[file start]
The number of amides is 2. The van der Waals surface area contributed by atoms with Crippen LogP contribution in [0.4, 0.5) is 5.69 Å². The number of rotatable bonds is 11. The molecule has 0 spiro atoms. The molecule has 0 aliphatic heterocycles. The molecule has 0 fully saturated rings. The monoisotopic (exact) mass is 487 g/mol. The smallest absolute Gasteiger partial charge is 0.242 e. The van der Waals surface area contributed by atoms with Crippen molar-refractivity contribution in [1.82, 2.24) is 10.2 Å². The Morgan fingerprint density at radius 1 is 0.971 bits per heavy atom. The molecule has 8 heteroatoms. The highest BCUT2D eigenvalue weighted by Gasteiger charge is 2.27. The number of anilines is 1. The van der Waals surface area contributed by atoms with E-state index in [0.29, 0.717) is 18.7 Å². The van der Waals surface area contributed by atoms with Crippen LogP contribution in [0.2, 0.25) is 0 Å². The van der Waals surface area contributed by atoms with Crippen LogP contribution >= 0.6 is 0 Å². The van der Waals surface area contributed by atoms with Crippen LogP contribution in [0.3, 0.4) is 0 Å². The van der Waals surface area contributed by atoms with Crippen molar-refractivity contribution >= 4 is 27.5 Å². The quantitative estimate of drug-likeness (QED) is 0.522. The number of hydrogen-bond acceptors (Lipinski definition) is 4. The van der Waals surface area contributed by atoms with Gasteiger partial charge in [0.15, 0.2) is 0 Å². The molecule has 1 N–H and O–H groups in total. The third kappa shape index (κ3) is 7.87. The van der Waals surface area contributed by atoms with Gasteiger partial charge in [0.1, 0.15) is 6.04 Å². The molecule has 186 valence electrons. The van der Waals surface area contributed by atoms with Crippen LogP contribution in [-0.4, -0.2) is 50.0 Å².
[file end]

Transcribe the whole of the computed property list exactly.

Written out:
The number of amides is 2. The van der Waals surface area contributed by atoms with Crippen LogP contribution in [0.4, 0.5) is 5.69 Å². The number of rotatable bonds is 11. The molecule has 0 spiro atoms. The molecule has 0 aliphatic heterocycles. The molecule has 0 fully saturated rings. The monoisotopic (exact) mass is 487 g/mol. The smallest absolute Gasteiger partial charge is 0.242 e. The van der Waals surface area contributed by atoms with Crippen molar-refractivity contribution in [1.82, 2.24) is 10.2 Å². The Morgan fingerprint density at radius 1 is 0.971 bits per heavy atom. The molecule has 8 heteroatoms. The highest BCUT2D eigenvalue weighted by Gasteiger charge is 2.27. The number of anilines is 1. The van der Waals surface area contributed by atoms with E-state index in [0.29, 0.717) is 18.7 Å². The van der Waals surface area contributed by atoms with Crippen LogP contribution in [0.2, 0.25) is 0 Å². The van der Waals surface area contributed by atoms with Crippen LogP contribution >= 0.6 is 0 Å². The van der Waals surface area contributed by atoms with Crippen LogP contribution in [0.3, 0.4) is 0 Å². The van der Waals surface area contributed by atoms with Crippen molar-refractivity contribution >= 4 is 27.5 Å². The quantitative estimate of drug-likeness (QED) is 0.522. The number of hydrogen-bond acceptors (Lipinski definition) is 4. The van der Waals surface area contributed by atoms with Gasteiger partial charge in [0.15, 0.2) is 0 Å². The molecule has 1 N–H and O–H groups in total. The third kappa shape index (κ3) is 7.87. The van der Waals surface area contributed by atoms with Gasteiger partial charge in [0.1, 0.15) is 6.04 Å². The molecule has 186 valence electrons. The van der Waals surface area contributed by atoms with Crippen LogP contribution in [-0.4, -0.2) is 50.0 Å².